Cortical Stimulation to Treat Mood and Behavioral Symptoms in Parkinson's Disease Patients (PC+S_PFC)
|The safety and scientific validity of this study is the responsibility of the study sponsor and investigators. Listing a study does not mean it has been evaluated by the U.S. Federal Government. Read our disclaimer for details.|
|ClinicalTrials.gov Identifier: NCT03131817|
Recruitment Status : Active, not recruiting
First Posted : April 27, 2017
Last Update Posted : December 14, 2018
|Condition or disease||Intervention/treatment||Phase|
|Parkinson's Disease||Device: Activa PC+S Prefrontal||Not Applicable|
Depression, anxiety and impulse control disorders are among the most prominent neuropsychiatric symptoms in Parkinson's disease (PD) that greatly impact patients' and caregivers' quality of life. However, the neural correlate underlying these symptoms is still largely unknown preventing the development of comprehensive treatment for these symptoms.
The aims of this study are to 1) Determine the neural correlates of non-motor symptoms, 2) Determine how cortical stimulation can reduce these symptoms and normalize the abnormal brain signals, 3) Develop closed-loop stimulation paradigms and 4) Teach patients how to voluntarily modulate the abnormal brain signals.
Ten PD patients undergoing deep brain surgery (DBS) implantation and diagnosed with mild to moderate mood disorder and/or impulsive behavior will be enrolled in this study. In addition to the standard therapeutic DBS electrode used to treat motor symptoms, a flexible electrode will be placed over the prefrontal cortex. Both electrodes will be attached to the Activa PC+S pulse generator (Medtronic), an investigational device that allows therapeutic stimulation and chronic brain recordings. At multiple time points, up to 2 years post-implantation, in our clinic or patient's home, brain signals will be recorded while patients are resting or performing emotion/cognition tasks. Symptoms will be assessed using validated questionnaires and tasks to allow identification of neurophysiological correlates of non-motor symptoms. The investigators will then investigate the effect of cortical stimulation on both symptoms severity and brain signals that may be related to symptom expression. These signals will then be used to implement closed-loop controlled cortical stimulation and neuro-feedback controlled strategies.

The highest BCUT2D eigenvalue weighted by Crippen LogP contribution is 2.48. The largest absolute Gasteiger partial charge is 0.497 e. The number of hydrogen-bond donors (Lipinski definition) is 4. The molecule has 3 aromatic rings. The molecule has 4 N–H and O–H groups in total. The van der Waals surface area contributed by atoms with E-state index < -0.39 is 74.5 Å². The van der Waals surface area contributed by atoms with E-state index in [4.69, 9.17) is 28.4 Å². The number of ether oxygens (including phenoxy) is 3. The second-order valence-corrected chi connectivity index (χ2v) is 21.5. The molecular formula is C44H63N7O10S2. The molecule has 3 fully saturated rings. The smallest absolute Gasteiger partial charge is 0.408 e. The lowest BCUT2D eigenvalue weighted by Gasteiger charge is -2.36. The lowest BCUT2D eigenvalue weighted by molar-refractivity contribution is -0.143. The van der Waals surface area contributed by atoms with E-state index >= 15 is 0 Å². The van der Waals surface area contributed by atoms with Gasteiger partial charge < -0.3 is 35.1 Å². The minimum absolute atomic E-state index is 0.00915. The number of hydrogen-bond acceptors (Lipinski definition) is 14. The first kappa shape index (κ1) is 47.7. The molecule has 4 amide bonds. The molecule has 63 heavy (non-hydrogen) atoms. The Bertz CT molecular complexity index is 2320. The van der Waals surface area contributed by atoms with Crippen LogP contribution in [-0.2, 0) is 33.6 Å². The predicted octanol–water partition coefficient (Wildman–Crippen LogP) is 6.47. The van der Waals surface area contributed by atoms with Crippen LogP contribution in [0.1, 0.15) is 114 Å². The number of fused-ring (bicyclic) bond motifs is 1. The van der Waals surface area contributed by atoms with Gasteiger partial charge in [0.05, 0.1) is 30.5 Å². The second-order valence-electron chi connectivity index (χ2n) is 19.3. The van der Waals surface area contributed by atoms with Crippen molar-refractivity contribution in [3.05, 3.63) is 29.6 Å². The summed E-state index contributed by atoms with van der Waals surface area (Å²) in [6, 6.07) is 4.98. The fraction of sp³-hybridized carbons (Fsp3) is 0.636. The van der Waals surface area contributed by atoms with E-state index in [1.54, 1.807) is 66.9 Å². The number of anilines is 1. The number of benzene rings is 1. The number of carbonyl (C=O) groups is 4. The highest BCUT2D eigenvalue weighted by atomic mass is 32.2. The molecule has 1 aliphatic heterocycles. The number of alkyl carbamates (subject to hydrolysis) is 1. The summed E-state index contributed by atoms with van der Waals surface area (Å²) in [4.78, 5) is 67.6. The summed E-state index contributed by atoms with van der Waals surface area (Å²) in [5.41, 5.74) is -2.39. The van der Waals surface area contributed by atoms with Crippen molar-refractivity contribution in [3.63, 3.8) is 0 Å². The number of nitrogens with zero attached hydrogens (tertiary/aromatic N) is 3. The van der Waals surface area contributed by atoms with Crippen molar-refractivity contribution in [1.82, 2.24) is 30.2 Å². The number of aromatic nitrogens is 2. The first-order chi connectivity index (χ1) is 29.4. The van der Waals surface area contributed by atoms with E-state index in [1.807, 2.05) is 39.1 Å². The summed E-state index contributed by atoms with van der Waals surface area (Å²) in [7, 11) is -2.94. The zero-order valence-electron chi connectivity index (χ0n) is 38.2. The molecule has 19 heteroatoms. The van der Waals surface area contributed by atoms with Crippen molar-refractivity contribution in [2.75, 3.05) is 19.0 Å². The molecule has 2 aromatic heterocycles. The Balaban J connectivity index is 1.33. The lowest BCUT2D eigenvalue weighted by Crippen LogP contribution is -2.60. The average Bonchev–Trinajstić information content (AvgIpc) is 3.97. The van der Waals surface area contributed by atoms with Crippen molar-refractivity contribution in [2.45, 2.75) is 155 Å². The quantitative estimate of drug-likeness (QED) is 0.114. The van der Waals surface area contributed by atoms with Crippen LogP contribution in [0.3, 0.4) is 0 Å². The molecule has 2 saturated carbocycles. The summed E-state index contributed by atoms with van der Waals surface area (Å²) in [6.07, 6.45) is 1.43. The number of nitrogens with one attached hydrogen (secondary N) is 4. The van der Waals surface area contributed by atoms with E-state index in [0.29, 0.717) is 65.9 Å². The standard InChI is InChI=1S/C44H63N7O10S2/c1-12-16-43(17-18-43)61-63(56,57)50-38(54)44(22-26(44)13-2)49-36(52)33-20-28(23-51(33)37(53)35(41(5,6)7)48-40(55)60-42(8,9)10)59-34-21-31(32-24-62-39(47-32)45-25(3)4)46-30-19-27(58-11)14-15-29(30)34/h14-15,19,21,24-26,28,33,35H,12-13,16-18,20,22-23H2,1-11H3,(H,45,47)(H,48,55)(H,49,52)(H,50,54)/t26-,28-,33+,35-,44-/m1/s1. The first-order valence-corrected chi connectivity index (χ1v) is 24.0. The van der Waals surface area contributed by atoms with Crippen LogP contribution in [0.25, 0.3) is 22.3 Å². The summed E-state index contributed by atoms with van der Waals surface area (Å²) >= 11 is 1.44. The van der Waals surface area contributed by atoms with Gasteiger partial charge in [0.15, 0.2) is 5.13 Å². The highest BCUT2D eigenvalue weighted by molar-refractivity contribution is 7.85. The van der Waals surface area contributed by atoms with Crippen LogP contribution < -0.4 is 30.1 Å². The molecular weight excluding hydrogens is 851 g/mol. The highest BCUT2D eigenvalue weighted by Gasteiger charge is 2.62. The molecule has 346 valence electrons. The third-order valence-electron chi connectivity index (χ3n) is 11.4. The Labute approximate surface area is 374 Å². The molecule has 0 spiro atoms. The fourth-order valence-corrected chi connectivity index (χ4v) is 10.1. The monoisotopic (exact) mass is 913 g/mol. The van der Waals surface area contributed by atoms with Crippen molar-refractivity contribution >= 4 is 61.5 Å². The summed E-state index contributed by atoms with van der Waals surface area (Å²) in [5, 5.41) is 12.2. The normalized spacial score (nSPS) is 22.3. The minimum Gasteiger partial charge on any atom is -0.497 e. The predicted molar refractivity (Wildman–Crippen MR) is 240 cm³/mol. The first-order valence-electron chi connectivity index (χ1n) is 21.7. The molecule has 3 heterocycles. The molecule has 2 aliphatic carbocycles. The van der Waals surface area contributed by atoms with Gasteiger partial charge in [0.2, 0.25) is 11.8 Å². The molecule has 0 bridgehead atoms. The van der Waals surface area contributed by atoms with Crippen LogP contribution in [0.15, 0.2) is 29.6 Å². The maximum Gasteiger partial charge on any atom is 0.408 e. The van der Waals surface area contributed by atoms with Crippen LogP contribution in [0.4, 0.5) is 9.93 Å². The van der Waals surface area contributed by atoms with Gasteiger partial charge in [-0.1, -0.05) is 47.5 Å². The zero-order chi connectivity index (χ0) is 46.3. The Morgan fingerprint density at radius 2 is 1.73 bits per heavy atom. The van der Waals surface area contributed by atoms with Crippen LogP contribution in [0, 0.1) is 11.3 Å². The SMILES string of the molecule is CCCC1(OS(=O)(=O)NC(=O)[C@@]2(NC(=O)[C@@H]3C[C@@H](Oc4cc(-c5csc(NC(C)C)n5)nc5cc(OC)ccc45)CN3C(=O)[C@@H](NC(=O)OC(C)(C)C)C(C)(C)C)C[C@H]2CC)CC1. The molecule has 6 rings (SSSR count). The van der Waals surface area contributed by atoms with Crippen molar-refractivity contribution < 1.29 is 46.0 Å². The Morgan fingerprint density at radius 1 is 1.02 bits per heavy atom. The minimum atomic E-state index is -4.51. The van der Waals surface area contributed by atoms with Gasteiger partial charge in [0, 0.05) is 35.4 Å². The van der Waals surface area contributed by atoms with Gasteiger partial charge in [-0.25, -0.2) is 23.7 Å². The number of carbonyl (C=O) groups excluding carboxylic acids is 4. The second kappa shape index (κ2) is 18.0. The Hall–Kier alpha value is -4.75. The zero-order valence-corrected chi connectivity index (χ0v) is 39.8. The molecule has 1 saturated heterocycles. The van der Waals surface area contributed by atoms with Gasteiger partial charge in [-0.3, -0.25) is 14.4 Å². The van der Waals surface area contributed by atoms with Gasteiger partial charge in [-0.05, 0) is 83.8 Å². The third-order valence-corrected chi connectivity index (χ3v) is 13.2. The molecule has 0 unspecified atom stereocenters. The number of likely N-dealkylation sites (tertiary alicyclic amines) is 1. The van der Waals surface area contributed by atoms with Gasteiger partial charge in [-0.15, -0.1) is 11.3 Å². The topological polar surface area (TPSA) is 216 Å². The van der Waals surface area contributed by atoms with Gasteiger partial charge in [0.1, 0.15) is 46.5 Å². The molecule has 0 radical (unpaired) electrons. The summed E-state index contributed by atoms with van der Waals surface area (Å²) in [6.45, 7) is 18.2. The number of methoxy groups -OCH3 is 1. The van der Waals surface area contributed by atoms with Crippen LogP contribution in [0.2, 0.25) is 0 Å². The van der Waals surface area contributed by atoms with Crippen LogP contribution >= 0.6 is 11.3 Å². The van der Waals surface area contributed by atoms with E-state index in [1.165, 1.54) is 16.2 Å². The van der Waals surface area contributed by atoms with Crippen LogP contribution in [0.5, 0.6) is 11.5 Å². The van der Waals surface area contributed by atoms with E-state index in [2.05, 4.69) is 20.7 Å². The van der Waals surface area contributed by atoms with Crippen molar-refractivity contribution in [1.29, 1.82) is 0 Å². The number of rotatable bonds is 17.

|Study Type :||Interventional (Clinical Trial)|
|Estimated Enrollment :||10 participants|
|Intervention Model:||Single Group Assignment|
|Masking:||None (Open Label)|
|Official Title:||Cortical Stimulation to Treat Mood and Behavioral Symptoms in Parkinson's|
|Actual Study Start Date :||December 16, 2016|
|Estimated Primary Completion Date :||December 16, 2020|
|Estimated Study Completion Date :||December 16, 2021|
Experimental: PD with mood disorder or impulsivity
This is a single-center study of the neurophysiology of non-motor symptoms such as anxiety, depression, and impulsivity that are comorbid in Parkinson's Disease.
Device: Activa PC+S Prefrontal
- Level of reduction in Anxiety in Parkinson's Disease patients treated with cortical stimulation [ Time Frame: 24 months ]The Parkinson Anxiety Scale (PAS) will be used to assess anxiety.
- Level of reduction in Depression in Parkinson's Disease patients treated with cortical stimulation [ Time Frame: 24 months ]The Hospital Anxiety and Depression scale (HADS) will be used to assess depression.
- Level of reduction in Impulsivity in Parkinson's Disease patients treated with cortical stimulation [ Time Frame: 24 months ]The Questionnaire for Impulsive-Compulsive Disorders in Parkinson's Disease (QUIP) will be used to assess impulsivity.
To learn more about this study, you or your doctor may contact the study research staff using the contact information provided by the sponsor.
Please refer to this study by its ClinicalTrials.gov identifier (NCT number): NCT03131817
|United States, California|
|UCSF Surgical Movement Disorders Center|
|San Francisco, California, United States, 94115|